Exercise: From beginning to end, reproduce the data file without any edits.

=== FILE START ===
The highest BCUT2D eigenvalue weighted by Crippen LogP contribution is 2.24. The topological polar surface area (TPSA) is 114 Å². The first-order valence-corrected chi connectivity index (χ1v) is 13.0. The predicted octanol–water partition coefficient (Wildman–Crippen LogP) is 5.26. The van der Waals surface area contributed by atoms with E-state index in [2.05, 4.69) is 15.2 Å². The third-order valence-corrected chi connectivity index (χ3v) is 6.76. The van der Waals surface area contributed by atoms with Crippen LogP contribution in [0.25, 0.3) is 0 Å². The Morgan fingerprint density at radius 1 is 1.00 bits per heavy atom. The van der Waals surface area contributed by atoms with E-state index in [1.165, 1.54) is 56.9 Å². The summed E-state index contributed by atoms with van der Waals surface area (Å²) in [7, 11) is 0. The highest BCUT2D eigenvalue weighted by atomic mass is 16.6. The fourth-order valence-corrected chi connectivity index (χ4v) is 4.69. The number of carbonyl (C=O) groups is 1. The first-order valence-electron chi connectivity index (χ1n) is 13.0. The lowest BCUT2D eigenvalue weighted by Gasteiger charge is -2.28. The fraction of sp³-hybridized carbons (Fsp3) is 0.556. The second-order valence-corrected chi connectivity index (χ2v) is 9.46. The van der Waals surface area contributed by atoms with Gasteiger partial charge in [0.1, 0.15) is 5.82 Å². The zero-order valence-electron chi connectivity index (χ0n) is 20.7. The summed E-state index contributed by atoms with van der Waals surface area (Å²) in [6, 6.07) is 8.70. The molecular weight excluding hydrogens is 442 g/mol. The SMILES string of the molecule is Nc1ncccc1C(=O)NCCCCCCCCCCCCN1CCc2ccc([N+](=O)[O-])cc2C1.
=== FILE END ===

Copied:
The highest BCUT2D eigenvalue weighted by Crippen LogP contribution is 2.24. The topological polar surface area (TPSA) is 114 Å². The first-order valence-corrected chi connectivity index (χ1v) is 13.0. The predicted octanol–water partition coefficient (Wildman–Crippen LogP) is 5.26. The van der Waals surface area contributed by atoms with E-state index in [2.05, 4.69) is 15.2 Å². The third-order valence-corrected chi connectivity index (χ3v) is 6.76. The van der Waals surface area contributed by atoms with Crippen LogP contribution in [0.25, 0.3) is 0 Å². The Morgan fingerprint density at radius 1 is 1.00 bits per heavy atom. The van der Waals surface area contributed by atoms with E-state index in [1.165, 1.54) is 56.9 Å². The summed E-state index contributed by atoms with van der Waals surface area (Å²) in [7, 11) is 0. The highest BCUT2D eigenvalue weighted by atomic mass is 16.6. The fourth-order valence-corrected chi connectivity index (χ4v) is 4.69. The number of carbonyl (C=O) groups is 1. The first-order valence-electron chi connectivity index (χ1n) is 13.0. The lowest BCUT2D eigenvalue weighted by Gasteiger charge is -2.28. The fraction of sp³-hybridized carbons (Fsp3) is 0.556. The second-order valence-corrected chi connectivity index (χ2v) is 9.46. The van der Waals surface area contributed by atoms with Gasteiger partial charge in [0.1, 0.15) is 5.82 Å². The zero-order valence-electron chi connectivity index (χ0n) is 20.7. The summed E-state index contributed by atoms with van der Waals surface area (Å²) in [6, 6.07) is 8.70. The molecular weight excluding hydrogens is 442 g/mol. The SMILES string of the molecule is Nc1ncccc1C(=O)NCCCCCCCCCCCCN1CCc2ccc([N+](=O)[O-])cc2C1.